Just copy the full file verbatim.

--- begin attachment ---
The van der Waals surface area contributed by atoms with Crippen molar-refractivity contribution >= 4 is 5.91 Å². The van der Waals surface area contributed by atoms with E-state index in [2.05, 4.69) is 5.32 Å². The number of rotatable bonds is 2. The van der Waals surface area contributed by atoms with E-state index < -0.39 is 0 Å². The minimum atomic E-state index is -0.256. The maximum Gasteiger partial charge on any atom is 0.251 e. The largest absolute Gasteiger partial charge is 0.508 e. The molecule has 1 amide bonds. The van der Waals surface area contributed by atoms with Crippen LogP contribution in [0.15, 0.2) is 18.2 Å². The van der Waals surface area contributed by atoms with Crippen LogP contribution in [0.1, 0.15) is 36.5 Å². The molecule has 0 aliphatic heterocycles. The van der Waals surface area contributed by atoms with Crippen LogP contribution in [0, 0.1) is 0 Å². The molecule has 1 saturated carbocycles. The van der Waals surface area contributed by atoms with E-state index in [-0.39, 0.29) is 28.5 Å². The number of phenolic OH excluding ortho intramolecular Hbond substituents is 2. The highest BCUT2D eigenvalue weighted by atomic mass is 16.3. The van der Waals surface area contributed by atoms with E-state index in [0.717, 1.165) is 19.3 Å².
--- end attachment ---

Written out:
The van der Waals surface area contributed by atoms with Crippen molar-refractivity contribution >= 4 is 5.91 Å². The van der Waals surface area contributed by atoms with E-state index in [2.05, 4.69) is 5.32 Å². The number of rotatable bonds is 2. The van der Waals surface area contributed by atoms with E-state index < -0.39 is 0 Å². The minimum atomic E-state index is -0.256. The maximum Gasteiger partial charge on any atom is 0.251 e. The largest absolute Gasteiger partial charge is 0.508 e. The molecule has 1 amide bonds. The van der Waals surface area contributed by atoms with Crippen LogP contribution in [0.15, 0.2) is 18.2 Å². The van der Waals surface area contributed by atoms with Crippen LogP contribution in [0.1, 0.15) is 36.5 Å². The molecule has 0 aliphatic heterocycles. The van der Waals surface area contributed by atoms with Crippen LogP contribution in [0, 0.1) is 0 Å². The molecule has 1 saturated carbocycles. The van der Waals surface area contributed by atoms with E-state index in [-0.39, 0.29) is 28.5 Å². The number of phenolic OH excluding ortho intramolecular Hbond substituents is 2. The highest BCUT2D eigenvalue weighted by atomic mass is 16.3. The van der Waals surface area contributed by atoms with E-state index in [0.717, 1.165) is 19.3 Å².